Sunday, December 7, 2008

Wow, long timelines

Sometimes I am amazed at how long journals still take to get articles and reviews into print. Given how quickly things get posted online, I would have thought they would all be changing their practices in order to not get left behind entirely. I mention this by way of introducing the following review. i wrote it for the European Journal of cultural studies and have just learned they expect to publish it in 2010. It's a book review, not a 20 page article requiring peers to read it. But anyway, I don't care that much, except I think the book really deserved more attention sooner, so I'm re-posting the link to my review (which I blogged a couple of months ago) here.

I also just learned that a chapter I proposed on the FB stuff has been accepted for publication in the Handbook of Digital Research (at least the proposal has been accepted meaning, I can send a full chapter, which I think will be also be reviewed), so that's cool.

On the downside, My NEH grant proposal has been rejected. I asked for the feedback, but haven't yet received it. I was approved for an internal grant of a few thousand dollars, but our school is so broke at the moment, there is no money to actually fund that grant program. Unless they find money somewhere in the next 2 weeks, it seems I will not be able to make the trip I had planned to the Netherlands in late January. I'm pretty discouraged about that because it will delay my work on my book projects by at least 6 months and they have already been held back by the fact that I can only visit each time for 1-3 weeks, have only been able to afford 3 visits in the last 2 years, and have such a heavy workload the rest of the time that (like almost all of my colleagues) I have almost no time for research anyway.

Lack of funding and too much work would be problems for any academic, but when you actually love your research like I do (as opposed to just doing it because your school requires some amount, and I personally know several people who take that approach) this is especially awful. If all I cared about was meeting a requirement, I could argue that the requirement was unreasonable under these conditions and have a powerful case, but I love the research. So much so that I've been doing it on my own time and out of my own pocket. --My school doesn't have a really good internal grant program to support junior faculty, nor are any time or money allotted to everyone just to support research.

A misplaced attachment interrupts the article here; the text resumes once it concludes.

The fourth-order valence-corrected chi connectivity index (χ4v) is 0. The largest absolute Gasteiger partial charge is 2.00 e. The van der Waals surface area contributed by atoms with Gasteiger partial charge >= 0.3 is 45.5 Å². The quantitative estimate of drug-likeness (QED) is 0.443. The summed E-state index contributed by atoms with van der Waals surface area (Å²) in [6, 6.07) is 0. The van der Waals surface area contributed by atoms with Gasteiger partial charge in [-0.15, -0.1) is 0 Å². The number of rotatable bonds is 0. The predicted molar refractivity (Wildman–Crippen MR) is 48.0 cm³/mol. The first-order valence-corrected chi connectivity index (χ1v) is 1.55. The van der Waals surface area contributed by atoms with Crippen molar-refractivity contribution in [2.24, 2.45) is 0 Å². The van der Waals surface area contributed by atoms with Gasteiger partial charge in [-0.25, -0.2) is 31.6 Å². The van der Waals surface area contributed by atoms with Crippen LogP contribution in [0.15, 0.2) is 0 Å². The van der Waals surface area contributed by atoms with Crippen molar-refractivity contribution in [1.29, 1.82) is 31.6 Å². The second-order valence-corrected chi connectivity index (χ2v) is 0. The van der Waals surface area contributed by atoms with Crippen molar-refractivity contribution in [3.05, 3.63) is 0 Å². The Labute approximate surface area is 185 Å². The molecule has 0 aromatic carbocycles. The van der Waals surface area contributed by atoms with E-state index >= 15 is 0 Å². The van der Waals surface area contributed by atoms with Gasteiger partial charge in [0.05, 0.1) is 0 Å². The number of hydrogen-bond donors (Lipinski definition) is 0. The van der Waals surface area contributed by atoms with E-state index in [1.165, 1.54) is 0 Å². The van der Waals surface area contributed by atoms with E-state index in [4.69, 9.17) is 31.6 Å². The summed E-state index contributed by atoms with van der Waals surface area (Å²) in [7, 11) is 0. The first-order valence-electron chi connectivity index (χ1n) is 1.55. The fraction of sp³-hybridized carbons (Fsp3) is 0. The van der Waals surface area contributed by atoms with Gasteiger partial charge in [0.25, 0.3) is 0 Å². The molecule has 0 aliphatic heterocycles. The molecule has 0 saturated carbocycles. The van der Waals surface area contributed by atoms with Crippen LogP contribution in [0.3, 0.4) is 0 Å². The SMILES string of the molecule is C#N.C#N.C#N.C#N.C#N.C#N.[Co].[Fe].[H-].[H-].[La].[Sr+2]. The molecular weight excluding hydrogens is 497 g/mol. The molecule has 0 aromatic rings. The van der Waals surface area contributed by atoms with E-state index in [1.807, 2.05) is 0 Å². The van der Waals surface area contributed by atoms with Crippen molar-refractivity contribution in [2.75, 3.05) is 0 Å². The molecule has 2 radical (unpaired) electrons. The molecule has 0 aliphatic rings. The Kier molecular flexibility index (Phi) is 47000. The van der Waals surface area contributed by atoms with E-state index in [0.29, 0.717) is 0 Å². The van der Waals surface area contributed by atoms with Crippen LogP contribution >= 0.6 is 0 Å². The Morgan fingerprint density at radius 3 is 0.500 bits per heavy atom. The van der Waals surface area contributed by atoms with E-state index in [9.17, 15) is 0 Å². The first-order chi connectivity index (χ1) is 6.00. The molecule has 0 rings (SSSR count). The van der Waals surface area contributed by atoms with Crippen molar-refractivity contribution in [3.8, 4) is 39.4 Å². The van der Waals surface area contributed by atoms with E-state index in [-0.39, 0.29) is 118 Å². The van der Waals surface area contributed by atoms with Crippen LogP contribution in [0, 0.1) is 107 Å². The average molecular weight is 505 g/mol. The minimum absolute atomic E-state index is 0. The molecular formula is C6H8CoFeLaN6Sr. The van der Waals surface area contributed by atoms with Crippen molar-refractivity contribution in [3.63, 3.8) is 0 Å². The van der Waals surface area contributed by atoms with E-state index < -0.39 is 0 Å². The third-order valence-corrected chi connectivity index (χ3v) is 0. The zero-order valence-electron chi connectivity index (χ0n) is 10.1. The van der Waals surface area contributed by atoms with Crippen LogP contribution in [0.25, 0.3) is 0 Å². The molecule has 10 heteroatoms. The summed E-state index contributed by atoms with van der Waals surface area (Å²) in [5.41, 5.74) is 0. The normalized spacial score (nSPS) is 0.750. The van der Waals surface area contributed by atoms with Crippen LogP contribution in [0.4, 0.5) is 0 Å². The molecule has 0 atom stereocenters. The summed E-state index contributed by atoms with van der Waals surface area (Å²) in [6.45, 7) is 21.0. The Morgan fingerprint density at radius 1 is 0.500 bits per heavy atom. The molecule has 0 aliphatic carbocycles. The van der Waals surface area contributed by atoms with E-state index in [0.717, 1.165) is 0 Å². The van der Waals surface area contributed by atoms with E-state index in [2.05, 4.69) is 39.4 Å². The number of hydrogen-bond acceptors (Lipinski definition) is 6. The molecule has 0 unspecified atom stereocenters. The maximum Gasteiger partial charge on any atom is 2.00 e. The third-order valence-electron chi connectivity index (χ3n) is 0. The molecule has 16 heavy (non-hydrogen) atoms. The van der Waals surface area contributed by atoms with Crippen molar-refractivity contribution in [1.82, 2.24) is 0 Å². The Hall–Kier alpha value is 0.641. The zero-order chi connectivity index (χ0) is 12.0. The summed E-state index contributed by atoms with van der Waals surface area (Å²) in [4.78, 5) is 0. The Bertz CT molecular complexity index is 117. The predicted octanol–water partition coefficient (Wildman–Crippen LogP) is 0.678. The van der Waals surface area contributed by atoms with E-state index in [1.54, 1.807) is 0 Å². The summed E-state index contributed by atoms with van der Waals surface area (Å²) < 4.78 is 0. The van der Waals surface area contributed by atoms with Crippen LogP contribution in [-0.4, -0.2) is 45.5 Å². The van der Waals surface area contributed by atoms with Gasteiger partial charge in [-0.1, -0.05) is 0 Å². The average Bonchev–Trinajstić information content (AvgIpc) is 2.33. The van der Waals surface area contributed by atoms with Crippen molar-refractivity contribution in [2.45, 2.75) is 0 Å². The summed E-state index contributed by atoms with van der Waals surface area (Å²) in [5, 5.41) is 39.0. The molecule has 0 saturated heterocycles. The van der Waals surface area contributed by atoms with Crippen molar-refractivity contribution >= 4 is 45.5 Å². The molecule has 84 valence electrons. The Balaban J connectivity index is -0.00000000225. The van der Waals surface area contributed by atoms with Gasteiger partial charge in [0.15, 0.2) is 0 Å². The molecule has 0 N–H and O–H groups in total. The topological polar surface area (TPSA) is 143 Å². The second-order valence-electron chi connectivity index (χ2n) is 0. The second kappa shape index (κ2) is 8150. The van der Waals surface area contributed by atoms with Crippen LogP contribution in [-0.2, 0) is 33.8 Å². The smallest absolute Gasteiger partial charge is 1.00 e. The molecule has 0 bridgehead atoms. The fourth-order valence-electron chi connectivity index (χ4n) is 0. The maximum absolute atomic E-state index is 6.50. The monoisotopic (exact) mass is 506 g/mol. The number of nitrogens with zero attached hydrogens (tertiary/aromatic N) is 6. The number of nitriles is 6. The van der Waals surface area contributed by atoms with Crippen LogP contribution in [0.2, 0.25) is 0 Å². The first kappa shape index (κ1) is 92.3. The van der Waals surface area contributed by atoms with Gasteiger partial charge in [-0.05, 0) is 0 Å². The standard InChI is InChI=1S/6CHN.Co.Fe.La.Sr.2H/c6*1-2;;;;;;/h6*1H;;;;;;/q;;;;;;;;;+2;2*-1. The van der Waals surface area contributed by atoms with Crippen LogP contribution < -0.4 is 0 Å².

So it boils down to my work being accepted by my peers for publications and presentations, but if I want to do the work and travel to present it, I have to pay for it myself because academic research is not sufficiently valued by the public to support it (not just mine, but most scholars') generally. Maybe I need to just leave the country. :P


Paytard said...

Saw your recent comment on nettime.

Must be nice to have a moral blank check:
If one author gains success from free book distribution, then it's OK to distribute music/software/films/books without consent from their copyright holders

Need I point out that libraries have a license to the materials they *LEND* to the public?

It's freetards like you that give Dutchies a bad name.


K said...

No, I don't necessarily think it's ok, but in fact many libraries, including my own university library, are being so over-charged by publishers that they can't afford many journal subscriptions or books. I would very much prefer to get books and articles from my library, but many are not available--the best I can hope is that they could find them through inter-library loan, which would take about 3 weeks, and then allow me access for only 2 weeks.

I think many publishers are going to bring about their own demise through the outrageous prices they charge institutions. Further, when it comes to academic publishing, most authors I know who have released books online as well vs only through a publisher gained far more benefit. --This is what has led to some schools like MIT trying to create an open archive.

I think there are other problems with the model used for popular movies/books/music. I'll try to post something about that in the next day or so rather than cramming it into this comment.

Though we disagree, thanks for taking time to reply.

Paytard said...

Though we may agree to disagree, I fail to see how you can so openly defy the 'spirit' of copyright.

By arguing that the publishers overcharge, you are claiming that it's OK to deprive the authors of their entitled compensation.

I'm working on the assumption here that you aren't sending the creators of said works a cheque to compensate them for the lost income, correct?

It's a hollow argument: if you want to use a copyrighted work, do so within the legal framework that entitles you to do so.

If you don't, you are depriving yourself of any legitimacy when complaining about the publisher's fees.

By the same token, the pirates of the amazon plugin is not 'art' - it's an interface between p2p networks and a legitimate busuiness. Cramer's feeble, self-righteous attempts to label it otherwise have given me my first "maybe we should reduce art subsidies" moment. Which is a shame, because the only financial instrument left the arts then will be copyright

The Ruffian Post said...

I've often thought about how long ago current journal articles were written. It almost seems like the publishers are determined to become yesteryear's academic merit badge.